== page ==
PM Jose Socrates had appealed to MPs to back the same-sex marriage law
Portugal's parliament has passed a law to legalise same-sex marriage, but rejected proposals to allow homosexual couples to adopt.
The bill was approved with the support of the governing Socialist Party and other parties further to the left.
Prime Minister Jose Socrates opened the debate with an appeal to back the law, saying it would put right an injustice that had caused unnecessary pain.
The law has been fiercely opposed by conservatives in the Catholic country.
Rightist parties had sought a national referendum on the issue following a petition that collected more than 90,000 signatures, but their proposal was rejected.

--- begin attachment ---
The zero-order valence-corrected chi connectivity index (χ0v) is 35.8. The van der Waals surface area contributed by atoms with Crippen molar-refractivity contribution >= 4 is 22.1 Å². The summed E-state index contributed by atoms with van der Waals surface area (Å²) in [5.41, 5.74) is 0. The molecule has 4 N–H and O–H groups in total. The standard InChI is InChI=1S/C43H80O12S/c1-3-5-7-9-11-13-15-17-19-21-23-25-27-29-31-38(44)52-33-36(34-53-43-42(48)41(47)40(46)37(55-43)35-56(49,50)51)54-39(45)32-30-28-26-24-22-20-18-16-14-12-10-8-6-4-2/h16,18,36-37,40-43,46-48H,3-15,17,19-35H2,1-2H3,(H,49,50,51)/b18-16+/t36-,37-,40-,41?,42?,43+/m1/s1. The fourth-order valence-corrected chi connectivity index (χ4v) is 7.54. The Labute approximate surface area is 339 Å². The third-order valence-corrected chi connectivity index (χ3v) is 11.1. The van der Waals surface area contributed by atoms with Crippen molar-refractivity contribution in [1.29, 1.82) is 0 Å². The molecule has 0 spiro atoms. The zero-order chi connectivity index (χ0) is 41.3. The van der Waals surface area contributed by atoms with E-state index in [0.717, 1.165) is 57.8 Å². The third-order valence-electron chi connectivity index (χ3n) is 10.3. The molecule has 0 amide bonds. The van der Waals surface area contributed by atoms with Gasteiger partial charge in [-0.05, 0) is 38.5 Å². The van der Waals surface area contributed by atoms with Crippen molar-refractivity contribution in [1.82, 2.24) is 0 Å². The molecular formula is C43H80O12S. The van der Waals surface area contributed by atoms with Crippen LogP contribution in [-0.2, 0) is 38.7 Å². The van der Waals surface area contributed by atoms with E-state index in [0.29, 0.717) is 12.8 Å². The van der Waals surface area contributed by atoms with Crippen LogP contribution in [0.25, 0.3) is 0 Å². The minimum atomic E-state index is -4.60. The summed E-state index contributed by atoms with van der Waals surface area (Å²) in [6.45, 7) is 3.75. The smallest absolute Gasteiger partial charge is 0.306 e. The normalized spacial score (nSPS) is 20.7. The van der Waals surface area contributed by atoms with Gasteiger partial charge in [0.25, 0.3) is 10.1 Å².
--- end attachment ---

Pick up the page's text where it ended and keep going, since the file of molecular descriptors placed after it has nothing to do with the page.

Friday's debate was at times heated, says the BBC's Alison Roberts in Lisbon, with Socialists attacking as discriminatory a counter-proposal from the centre-right Social Democrats for a new so-called civil union for same-sex couples.
The bill will now be reviewed in committee before coming back for a final vote in parliament.
If the law is ratified by President Anibal Cavaco Silva, it could come into effect in April - just a month before a visit to Portugal by Pope Benedict XVI, a staunch opponent of gay marriage.
The ratification would make Portugal the sixth country in Europe to allow same-sex marriages after Belgium, the Netherlands, Spain, Sweden and Norway.
Many other countries have introduced civil partnerships, which give lesbian and gay couples some of the rights of married heterosexuals.